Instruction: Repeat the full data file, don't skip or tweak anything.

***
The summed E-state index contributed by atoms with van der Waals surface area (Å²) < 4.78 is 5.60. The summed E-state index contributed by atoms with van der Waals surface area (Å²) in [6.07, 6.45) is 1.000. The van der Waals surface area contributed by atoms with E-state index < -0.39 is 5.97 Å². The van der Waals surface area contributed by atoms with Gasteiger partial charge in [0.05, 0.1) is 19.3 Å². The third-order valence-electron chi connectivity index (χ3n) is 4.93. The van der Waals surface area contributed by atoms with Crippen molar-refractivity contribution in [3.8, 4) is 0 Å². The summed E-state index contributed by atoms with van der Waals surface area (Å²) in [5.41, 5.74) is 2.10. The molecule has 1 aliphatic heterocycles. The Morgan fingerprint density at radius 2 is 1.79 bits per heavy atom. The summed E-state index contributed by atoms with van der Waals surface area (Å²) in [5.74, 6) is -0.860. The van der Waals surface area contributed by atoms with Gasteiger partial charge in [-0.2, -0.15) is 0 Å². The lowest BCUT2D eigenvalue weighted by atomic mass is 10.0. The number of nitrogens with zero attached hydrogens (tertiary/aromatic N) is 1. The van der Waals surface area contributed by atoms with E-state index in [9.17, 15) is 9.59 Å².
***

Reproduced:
The summed E-state index contributed by atoms with van der Waals surface area (Å²) < 4.78 is 5.60. The summed E-state index contributed by atoms with van der Waals surface area (Å²) in [6.07, 6.45) is 1.000. The van der Waals surface area contributed by atoms with E-state index < -0.39 is 5.97 Å². The van der Waals surface area contributed by atoms with Gasteiger partial charge in [0.05, 0.1) is 19.3 Å². The third-order valence-electron chi connectivity index (χ3n) is 4.93. The van der Waals surface area contributed by atoms with Crippen molar-refractivity contribution in [3.8, 4) is 0 Å². The summed E-state index contributed by atoms with van der Waals surface area (Å²) in [5.41, 5.74) is 2.10. The molecule has 1 aliphatic heterocycles. The Morgan fingerprint density at radius 2 is 1.79 bits per heavy atom. The summed E-state index contributed by atoms with van der Waals surface area (Å²) in [5.74, 6) is -0.860. The van der Waals surface area contributed by atoms with Gasteiger partial charge in [-0.2, -0.15) is 0 Å². The lowest BCUT2D eigenvalue weighted by atomic mass is 10.0. The number of nitrogens with zero attached hydrogens (tertiary/aromatic N) is 1. The van der Waals surface area contributed by atoms with E-state index in [9.17, 15) is 9.59 Å².